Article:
SBC Summit: U.S. Sports Betting Offerings Still in Infancy

For better or worse, the U.S. has a tendency to do things big—sports betting is no different. In the five years since states were given the right to vote on legalization, the sector has exploded. But in terms of product, the market still has a long way to go, according to a recent panel at SBC Summit North America (Photo courtesy of CDC Gaming Reports).

SBC Summit: U.S. Sports Betting Offerings Still in Infancy

A few years ago, key U.S. sports betting executives told LiveScore Group CEO Sam Sadi that what worked in Europe would not be accepted in this country. Instead, U.S. bettors would want to wager on moneylines and teasers and not the complex bets offered in Europe.

Sadi responded, “Give it three months.”

“Once you offer advance betting opportunities and options to the users, they will, of course, take the more modern offerings,” Sadi said Thursday during “Sports Betting, Teams, & Media: Forensic Analysis of Converging Relationships,” a session at the SBC Summit North America at the Meadowlands Exposition Center in New Jersey, per CDC Gaming Reports. “(U.S. sports betting) is very similar to the European propositions.”

While the U.S. sports betting ecosystem is still in its infancy—the five-year anniversary of the repeal of the Professional and Amateur Sports Protection Act (PASPA) is May 14—there have already been numerous changes.

Tipico VP of Business Development Steve Krombolz pointed out that gaming companies in the U.S. have to deal with individual markets, regulations, and stakeholders “that differ and have changed.”

“The initial phases of the market were heavily focused on the stakeholders being brick-and-mortar casinos,” Krombolz said. “Over time, we’ve seen that shift to professional teams being part of the mix, getting licenses in Arizona (the Arizona Cardinals and BetMGM) and Ohio (including Tipico’s partnership with the Columbus Crew). … It allows you to approach the licensing process and the building of a business in certain markets differently.”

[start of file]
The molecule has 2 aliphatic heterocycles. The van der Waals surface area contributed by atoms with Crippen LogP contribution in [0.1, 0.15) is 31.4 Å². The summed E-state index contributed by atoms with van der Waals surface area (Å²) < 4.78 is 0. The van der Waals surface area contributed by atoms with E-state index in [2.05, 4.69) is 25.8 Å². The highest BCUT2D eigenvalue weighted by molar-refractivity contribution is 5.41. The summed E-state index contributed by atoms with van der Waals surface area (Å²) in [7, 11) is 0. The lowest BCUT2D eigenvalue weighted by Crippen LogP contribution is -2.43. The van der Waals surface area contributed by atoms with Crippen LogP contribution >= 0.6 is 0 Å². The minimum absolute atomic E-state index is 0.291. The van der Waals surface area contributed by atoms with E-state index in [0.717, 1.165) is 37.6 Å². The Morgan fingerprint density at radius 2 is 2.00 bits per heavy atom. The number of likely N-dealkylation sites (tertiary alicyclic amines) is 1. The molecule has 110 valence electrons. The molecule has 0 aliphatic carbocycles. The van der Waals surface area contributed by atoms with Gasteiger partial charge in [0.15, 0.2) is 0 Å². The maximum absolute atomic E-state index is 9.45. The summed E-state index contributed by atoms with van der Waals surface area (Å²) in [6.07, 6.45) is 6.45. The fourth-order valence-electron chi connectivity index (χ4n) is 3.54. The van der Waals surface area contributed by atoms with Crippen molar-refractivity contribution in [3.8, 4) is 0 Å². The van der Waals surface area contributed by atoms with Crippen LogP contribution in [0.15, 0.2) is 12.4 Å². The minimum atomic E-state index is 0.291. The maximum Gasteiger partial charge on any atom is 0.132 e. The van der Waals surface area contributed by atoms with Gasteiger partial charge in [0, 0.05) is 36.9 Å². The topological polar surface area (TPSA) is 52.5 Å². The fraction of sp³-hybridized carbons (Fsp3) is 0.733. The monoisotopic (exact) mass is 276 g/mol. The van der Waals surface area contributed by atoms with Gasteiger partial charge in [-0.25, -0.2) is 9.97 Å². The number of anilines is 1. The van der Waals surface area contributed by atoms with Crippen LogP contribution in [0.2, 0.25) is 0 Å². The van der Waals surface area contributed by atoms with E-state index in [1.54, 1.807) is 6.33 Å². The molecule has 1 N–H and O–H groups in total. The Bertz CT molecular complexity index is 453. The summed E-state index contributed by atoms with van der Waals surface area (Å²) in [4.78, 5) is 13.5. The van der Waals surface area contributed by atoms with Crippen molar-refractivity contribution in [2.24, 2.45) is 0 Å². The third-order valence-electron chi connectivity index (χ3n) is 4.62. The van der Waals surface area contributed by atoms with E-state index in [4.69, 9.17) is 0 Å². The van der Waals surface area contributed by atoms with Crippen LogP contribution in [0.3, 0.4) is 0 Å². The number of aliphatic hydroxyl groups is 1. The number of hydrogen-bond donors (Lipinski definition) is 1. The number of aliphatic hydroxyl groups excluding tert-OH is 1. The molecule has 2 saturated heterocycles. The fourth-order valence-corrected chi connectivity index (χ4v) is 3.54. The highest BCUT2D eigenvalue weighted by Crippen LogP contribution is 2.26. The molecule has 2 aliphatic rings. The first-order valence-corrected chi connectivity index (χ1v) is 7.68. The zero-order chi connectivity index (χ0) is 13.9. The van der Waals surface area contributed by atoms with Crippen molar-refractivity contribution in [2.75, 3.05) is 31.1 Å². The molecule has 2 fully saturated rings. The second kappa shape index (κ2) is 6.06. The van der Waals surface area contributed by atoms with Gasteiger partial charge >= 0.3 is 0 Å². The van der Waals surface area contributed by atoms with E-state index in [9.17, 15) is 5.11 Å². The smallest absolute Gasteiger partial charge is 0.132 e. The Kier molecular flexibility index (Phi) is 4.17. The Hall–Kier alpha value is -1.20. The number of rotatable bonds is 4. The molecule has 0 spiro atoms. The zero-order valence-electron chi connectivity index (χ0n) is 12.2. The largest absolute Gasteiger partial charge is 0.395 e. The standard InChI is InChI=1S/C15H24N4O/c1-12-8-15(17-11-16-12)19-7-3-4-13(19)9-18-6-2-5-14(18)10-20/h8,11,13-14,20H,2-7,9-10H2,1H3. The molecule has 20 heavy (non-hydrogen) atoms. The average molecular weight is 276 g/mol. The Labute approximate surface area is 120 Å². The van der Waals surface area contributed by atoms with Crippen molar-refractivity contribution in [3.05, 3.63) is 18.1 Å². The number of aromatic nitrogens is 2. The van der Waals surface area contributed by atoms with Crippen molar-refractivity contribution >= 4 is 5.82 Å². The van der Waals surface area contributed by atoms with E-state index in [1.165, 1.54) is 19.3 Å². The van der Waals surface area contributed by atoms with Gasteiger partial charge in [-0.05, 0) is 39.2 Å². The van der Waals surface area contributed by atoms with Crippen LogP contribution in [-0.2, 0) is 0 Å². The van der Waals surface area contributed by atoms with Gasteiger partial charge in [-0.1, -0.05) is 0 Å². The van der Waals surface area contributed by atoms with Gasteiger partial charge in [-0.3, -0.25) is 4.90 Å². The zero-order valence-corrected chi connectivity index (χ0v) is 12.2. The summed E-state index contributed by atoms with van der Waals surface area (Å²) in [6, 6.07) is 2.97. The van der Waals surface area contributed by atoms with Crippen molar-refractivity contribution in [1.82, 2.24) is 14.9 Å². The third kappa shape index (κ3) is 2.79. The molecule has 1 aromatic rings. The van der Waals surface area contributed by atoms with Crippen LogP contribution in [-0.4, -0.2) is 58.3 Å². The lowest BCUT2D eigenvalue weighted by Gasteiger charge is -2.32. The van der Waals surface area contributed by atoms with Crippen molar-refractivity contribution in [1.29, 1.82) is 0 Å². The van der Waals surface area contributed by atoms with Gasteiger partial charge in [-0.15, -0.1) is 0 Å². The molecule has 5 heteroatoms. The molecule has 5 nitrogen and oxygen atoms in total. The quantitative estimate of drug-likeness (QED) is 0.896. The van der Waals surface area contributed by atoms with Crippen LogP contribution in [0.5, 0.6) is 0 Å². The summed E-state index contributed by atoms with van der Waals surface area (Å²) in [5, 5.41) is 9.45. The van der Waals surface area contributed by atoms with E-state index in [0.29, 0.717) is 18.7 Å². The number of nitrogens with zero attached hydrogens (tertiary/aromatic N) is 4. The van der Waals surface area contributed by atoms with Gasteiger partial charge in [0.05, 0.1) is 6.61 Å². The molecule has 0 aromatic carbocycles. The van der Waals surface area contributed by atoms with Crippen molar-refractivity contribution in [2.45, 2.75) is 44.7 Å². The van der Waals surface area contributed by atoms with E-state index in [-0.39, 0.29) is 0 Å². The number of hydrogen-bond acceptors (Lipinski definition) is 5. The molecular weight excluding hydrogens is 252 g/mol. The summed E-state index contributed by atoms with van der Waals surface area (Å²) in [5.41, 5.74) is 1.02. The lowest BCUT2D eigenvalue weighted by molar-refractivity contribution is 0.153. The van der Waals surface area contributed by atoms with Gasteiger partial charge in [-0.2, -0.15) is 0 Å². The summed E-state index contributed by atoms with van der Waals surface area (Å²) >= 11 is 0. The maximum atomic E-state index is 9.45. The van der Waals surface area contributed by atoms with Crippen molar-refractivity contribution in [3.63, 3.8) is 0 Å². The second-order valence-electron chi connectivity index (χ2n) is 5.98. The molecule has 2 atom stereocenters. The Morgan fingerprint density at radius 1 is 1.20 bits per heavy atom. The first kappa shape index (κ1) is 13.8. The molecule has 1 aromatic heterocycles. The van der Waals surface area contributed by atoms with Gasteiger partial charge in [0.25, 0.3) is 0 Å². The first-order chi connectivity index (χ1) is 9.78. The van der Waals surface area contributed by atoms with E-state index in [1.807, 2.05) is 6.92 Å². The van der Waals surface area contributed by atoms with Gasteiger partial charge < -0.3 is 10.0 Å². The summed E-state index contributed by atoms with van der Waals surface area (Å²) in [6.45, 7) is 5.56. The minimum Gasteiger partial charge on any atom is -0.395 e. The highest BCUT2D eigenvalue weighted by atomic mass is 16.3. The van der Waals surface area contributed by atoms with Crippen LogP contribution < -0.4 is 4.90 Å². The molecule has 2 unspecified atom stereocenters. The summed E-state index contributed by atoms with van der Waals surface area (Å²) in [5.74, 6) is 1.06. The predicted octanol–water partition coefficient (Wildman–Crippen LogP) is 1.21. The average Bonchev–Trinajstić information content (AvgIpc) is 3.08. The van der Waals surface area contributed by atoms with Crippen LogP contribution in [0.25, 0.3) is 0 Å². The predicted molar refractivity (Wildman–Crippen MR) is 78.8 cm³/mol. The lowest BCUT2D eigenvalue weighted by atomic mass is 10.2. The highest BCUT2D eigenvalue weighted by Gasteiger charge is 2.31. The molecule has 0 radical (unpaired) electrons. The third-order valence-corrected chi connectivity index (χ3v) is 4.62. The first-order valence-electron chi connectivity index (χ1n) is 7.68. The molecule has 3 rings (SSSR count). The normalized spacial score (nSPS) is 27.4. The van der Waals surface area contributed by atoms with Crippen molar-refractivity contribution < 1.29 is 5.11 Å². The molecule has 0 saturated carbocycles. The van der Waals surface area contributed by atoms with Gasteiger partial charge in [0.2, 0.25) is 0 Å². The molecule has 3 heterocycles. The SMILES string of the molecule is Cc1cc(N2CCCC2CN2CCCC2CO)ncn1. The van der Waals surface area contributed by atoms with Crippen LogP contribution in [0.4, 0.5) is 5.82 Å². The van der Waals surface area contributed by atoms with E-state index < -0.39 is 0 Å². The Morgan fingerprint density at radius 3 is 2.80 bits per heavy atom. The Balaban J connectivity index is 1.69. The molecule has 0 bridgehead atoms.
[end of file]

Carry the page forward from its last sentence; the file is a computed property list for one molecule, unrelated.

For a sport like NASCAR, however, the entry into sports betting has been on a curve not unlike the tricky ones at some of the sport’s most venerated tracks.

According to NASCAR Managing Director of Sports Betting Joseph Solosky, bettors on races fall into two categories—those who wager “a ton” and those who are likely wagering for the first time. “We have to address both of those types of bettors.”

But the biggest obstacle is finding sportsbooks that understand the nuances of NASCAR and can produce compelling wagering opportunities.

“If you look at some of the books out there that are offering a really good NASCAR product, it’s likely they have someone who knows NASCAR well behind the scenes trading it,” Solosky said. “How do we get to that scale? I think it’s better relationships with data suppliers. Working with innovative data-supply groups, you can build micro-betting markets around NASCAR.”

LiveScore, based in England, has 50 million global users of its app, which delivers results from sports, including soccer, cricket, basketball, tennis, and hockey. It has one million users in the U.S.

Sadi said that because of the rush into the market when widespread sports betting was made available in 2018, “Operators were pressured by capital markets to pursue market share and form alliances.” But when that strategy was in place, Sadi added, there was growth, but no profitability.

“We understand that at the heart of everything you do with media and all the relationships you build with media as a sportsbook operator is efficiency,” Sadi said. “The unit economics have to be there. So, to the question of whether we want to come into the U.S., we have only a million users in the U.S., so coming in with media as an operator doesn’t make sense.

“But it will make sense if the media operator has a wide audience that wants to bring our ecosystem in the U.S. with our brand. That’s the only way the format would make sense.”